Then I consider the footage in the film of the towers going up. 1970, 1971. Ground breaking. The foundations being laid. The footprint of the towers visible, but there are no towers. It is finally, after seven years, a scene we can watch, and have enough emotional distance to see the parallel with the site now, which resembles this early footage to an eery degree, without losing sight of the footage itself, which is full of hope. The lower stories built, the steel beams like bones sticking up towards the sky. Looking like the weeks after. And finally, the buildings receiving their shiny outer verticality, that impossibly high verticality of parallel thin metal reaching towards the sky.

To Reach The Clouds, Philippe calls his book. Stretching towards the sky, the wire defining the space around itself as pure verticality. As we watch, this movie, this story reveals itself as a love story. The love between Philippe and the towers: this strange, compelling anthropromorphisation of these giant towers. We remember our love of the infinite, our love of stretching to explore the limits of our humanity. And the love that compels us to do so.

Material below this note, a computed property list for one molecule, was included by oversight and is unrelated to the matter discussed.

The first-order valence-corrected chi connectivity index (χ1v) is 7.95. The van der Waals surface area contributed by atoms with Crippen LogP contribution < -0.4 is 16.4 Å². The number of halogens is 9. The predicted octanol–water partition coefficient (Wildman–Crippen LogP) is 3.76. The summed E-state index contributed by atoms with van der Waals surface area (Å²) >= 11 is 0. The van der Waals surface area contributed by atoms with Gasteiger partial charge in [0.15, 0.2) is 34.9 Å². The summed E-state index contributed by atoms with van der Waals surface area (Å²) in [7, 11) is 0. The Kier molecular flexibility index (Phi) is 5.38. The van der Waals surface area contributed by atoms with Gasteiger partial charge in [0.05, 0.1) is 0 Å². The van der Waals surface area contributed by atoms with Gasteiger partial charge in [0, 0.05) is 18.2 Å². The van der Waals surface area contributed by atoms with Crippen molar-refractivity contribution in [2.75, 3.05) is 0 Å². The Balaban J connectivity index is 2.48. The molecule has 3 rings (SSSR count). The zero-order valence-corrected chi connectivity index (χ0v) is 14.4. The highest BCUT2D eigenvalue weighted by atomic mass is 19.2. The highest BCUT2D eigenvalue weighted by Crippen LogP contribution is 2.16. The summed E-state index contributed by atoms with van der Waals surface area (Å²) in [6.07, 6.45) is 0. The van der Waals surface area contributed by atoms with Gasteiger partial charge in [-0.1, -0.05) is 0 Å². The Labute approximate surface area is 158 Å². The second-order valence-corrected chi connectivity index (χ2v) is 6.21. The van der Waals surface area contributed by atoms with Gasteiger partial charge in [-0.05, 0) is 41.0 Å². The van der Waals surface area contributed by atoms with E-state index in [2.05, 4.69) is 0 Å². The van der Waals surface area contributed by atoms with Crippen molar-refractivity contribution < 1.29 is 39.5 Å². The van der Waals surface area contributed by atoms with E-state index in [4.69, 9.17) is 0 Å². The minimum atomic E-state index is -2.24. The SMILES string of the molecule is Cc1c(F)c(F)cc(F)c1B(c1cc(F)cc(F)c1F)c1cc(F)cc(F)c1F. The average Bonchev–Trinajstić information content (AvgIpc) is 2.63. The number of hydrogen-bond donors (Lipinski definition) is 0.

And I remember what Philippe told me in 2001, mid-September, when he came to speak at Oberlin. He said, the greatest message we can send after this destruction is to build them ‘as they were, where they were.’ Com’ era, dov’era.

The courageous purpose of Styron’s book is to provide a testament to those who suffer that depression is something that can be overcome. He says in Darkness Visible,  Men and women who have recovered from the disease–and they are countless–bear witness to what is probably its only saving grace: it is conquerable. For those who have dwelt in depression’s dark wood, and known its inexplicable agony, their return from the abyss is not unlike the ascent of the poet, trudging upward and upward out of hell’s black depths and at last emerging into what he saw as “the shining world.” There whoever has been restored to health has almost always been restored to the capacity for serenity and joy, and this may be indemnity enough for having endured the despair beyond despair.

E quindi uscimmo a riveder la stelle.

And so we came forth, and once again beheld the stars.